If you call 911 in a large American city, there is no guarantee that anyone will answer promptly and send out police to aid the endangered. So gun sales have soared. Some people who never before owned weapons, or who even opposed the use of firearms, are now terrified to remain unarmed. Self-protection often outweighs abstract ideology.

According to a recent Gallup poll, most black Americans favor maintaining or increasing police presence. Often, city officials who support cutting back on law enforcement still expect their own homes and property to be constantly policed. The same is often true of activist elites who live far from the inner city.

Large swaths of the American West are now charred by out-of-control wildfires. Some governors and many federal bureaucrats blame the conflagrations on climate change. But those who actually live within forests, or on mountains and foothills, that are historically vulnerable to wildfires know that the epic droughts of 2013–15 killed or dried out millions of acres of trees and vegetation.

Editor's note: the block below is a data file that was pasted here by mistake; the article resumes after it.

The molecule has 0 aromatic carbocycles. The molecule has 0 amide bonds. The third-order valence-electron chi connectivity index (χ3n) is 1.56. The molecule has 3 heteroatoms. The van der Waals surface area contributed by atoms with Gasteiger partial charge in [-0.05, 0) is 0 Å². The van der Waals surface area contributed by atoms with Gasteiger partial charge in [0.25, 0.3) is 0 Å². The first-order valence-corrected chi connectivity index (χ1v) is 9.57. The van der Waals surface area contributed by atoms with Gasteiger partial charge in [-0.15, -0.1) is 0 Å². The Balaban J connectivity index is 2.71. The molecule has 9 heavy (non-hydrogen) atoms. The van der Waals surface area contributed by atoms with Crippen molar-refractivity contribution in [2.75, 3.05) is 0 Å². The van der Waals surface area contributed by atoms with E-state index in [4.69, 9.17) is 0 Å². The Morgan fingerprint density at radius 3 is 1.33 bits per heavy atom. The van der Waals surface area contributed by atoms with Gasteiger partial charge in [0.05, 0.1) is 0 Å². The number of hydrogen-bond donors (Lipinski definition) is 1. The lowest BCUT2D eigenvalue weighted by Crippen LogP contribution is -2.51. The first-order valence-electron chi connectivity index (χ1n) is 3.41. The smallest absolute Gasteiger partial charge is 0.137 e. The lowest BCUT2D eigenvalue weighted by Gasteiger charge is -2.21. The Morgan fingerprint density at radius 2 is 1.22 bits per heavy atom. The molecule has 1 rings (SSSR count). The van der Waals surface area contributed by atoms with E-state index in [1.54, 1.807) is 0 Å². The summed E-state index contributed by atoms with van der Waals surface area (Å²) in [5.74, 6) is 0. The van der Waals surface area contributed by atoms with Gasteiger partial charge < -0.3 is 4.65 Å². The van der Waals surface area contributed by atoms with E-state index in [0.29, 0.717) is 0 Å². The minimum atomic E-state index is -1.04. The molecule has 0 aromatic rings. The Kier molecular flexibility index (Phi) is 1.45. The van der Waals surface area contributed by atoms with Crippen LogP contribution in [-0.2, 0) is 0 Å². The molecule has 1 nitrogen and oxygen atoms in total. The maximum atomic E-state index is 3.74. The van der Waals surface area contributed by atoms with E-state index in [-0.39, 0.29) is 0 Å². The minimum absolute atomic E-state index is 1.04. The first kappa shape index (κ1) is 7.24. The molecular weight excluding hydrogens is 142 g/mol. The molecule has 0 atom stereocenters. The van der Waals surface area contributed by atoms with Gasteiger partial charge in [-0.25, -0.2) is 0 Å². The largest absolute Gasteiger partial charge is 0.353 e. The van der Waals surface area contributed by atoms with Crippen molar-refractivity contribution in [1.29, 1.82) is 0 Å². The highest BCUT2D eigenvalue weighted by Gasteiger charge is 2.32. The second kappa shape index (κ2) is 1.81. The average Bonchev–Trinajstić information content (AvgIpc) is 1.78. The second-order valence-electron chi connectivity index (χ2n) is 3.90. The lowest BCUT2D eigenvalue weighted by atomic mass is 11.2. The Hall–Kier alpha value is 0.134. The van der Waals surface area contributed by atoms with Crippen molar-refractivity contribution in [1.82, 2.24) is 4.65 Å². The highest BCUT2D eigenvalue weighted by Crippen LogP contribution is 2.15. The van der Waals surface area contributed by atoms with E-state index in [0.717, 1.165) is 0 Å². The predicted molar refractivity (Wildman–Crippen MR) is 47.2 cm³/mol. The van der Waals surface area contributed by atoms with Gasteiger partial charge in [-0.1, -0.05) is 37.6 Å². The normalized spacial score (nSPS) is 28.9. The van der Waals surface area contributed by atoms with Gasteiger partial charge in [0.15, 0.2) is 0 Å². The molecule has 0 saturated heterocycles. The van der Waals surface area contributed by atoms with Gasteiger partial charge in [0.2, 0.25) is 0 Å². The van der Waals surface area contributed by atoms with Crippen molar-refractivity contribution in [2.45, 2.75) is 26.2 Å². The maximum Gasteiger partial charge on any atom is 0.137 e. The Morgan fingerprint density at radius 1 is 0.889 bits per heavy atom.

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Navalny Poisoning Just A Bump In The Road For Nord Stream 2

Please read this piece by my colleague Paul Roderick Gregory published by Forbes

Trying to figure whither Nord Stream 2 (hereafter NS2) – the undersea gas pipeline from Russia to Germany – is akin to solving five complicated jigsaw puzzles at once. Competing interests, changing legal foundations, and momentum all make it difficult to either start or stop. One thing is certain: Russia is playing a long game from which it will not retreat until NS2 becomes operational.

At 95% complete and 11 billion Euros out of pocket, the NS2 consortium, comprised of Russia’s state-owned natural gas monopoly (Gazprom) and German, Austrian, and Dutch utility giants, seemed poised to enter into service by early 2021. The Trump administration had already played its sanction card to the limit, and there were just a few regulatory issues to be ironed out.